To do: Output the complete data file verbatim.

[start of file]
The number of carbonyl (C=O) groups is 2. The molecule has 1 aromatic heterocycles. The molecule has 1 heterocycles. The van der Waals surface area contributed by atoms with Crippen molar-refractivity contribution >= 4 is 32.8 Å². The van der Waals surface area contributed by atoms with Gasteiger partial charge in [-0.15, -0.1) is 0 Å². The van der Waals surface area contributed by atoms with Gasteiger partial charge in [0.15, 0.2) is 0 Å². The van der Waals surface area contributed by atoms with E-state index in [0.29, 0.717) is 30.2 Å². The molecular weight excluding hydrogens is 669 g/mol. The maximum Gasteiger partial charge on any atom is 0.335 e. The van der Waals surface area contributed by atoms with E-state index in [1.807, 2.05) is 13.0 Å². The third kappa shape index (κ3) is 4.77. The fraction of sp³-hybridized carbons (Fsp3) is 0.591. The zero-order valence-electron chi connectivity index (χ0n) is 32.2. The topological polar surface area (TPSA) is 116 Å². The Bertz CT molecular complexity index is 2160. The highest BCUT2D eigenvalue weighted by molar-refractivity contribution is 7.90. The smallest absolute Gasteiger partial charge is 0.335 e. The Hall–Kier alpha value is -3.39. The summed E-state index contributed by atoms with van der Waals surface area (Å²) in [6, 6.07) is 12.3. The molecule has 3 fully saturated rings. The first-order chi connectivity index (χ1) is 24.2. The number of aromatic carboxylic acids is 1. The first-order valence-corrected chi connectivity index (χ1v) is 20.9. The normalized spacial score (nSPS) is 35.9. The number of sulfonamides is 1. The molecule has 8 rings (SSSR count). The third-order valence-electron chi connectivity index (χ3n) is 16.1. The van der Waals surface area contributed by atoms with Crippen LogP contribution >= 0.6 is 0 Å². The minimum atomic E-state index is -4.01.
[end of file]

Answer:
The number of carbonyl (C=O) groups is 2. The molecule has 1 aromatic heterocycles. The molecule has 1 heterocycles. The van der Waals surface area contributed by atoms with Crippen molar-refractivity contribution >= 4 is 32.8 Å². The van der Waals surface area contributed by atoms with Gasteiger partial charge in [-0.15, -0.1) is 0 Å². The van der Waals surface area contributed by atoms with Gasteiger partial charge in [0.15, 0.2) is 0 Å². The van der Waals surface area contributed by atoms with E-state index in [0.29, 0.717) is 30.2 Å². The molecular weight excluding hydrogens is 669 g/mol. The maximum Gasteiger partial charge on any atom is 0.335 e. The van der Waals surface area contributed by atoms with E-state index in [1.807, 2.05) is 13.0 Å². The third kappa shape index (κ3) is 4.77. The fraction of sp³-hybridized carbons (Fsp3) is 0.591. The zero-order valence-electron chi connectivity index (χ0n) is 32.2. The topological polar surface area (TPSA) is 116 Å². The Bertz CT molecular complexity index is 2160. The highest BCUT2D eigenvalue weighted by molar-refractivity contribution is 7.90. The smallest absolute Gasteiger partial charge is 0.335 e. The Hall–Kier alpha value is -3.39. The summed E-state index contributed by atoms with van der Waals surface area (Å²) in [6, 6.07) is 12.3. The molecule has 3 fully saturated rings. The first-order chi connectivity index (χ1) is 24.2. The number of aromatic carboxylic acids is 1. The first-order valence-corrected chi connectivity index (χ1v) is 20.9. The normalized spacial score (nSPS) is 35.9. The number of sulfonamides is 1. The molecule has 8 rings (SSSR count). The third-order valence-electron chi connectivity index (χ3n) is 16.1. The van der Waals surface area contributed by atoms with Crippen LogP contribution >= 0.6 is 0 Å². The minimum atomic E-state index is -4.01.